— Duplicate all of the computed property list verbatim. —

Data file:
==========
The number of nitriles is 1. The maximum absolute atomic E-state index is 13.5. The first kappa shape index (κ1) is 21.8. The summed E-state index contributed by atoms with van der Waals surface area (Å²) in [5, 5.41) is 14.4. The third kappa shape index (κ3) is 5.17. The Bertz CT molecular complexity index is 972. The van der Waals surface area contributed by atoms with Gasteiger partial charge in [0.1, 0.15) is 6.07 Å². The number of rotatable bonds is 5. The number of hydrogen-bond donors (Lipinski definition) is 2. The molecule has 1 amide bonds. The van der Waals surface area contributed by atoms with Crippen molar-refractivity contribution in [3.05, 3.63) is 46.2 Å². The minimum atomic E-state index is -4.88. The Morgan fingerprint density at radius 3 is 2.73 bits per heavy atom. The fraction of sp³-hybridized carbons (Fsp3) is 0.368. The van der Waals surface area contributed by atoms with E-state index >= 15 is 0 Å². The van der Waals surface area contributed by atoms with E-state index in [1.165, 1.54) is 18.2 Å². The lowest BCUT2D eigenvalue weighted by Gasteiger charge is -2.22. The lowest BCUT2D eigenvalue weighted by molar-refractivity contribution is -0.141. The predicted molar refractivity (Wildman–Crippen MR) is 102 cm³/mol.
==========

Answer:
The number of nitriles is 1. The maximum absolute atomic E-state index is 13.5. The first kappa shape index (κ1) is 21.8. The summed E-state index contributed by atoms with van der Waals surface area (Å²) in [5, 5.41) is 14.4. The third kappa shape index (κ3) is 5.17. The Bertz CT molecular complexity index is 972. The van der Waals surface area contributed by atoms with Gasteiger partial charge in [0.1, 0.15) is 6.07 Å². The number of rotatable bonds is 5. The number of hydrogen-bond donors (Lipinski definition) is 2. The molecule has 1 amide bonds. The van der Waals surface area contributed by atoms with Crippen molar-refractivity contribution in [3.05, 3.63) is 46.2 Å². The minimum atomic E-state index is -4.88. The Morgan fingerprint density at radius 3 is 2.73 bits per heavy atom. The fraction of sp³-hybridized carbons (Fsp3) is 0.368. The van der Waals surface area contributed by atoms with E-state index >= 15 is 0 Å². The van der Waals surface area contributed by atoms with E-state index in [1.165, 1.54) is 18.2 Å². The lowest BCUT2D eigenvalue weighted by Gasteiger charge is -2.22. The lowest BCUT2D eigenvalue weighted by molar-refractivity contribution is -0.141. The predicted molar refractivity (Wildman–Crippen MR) is 102 cm³/mol.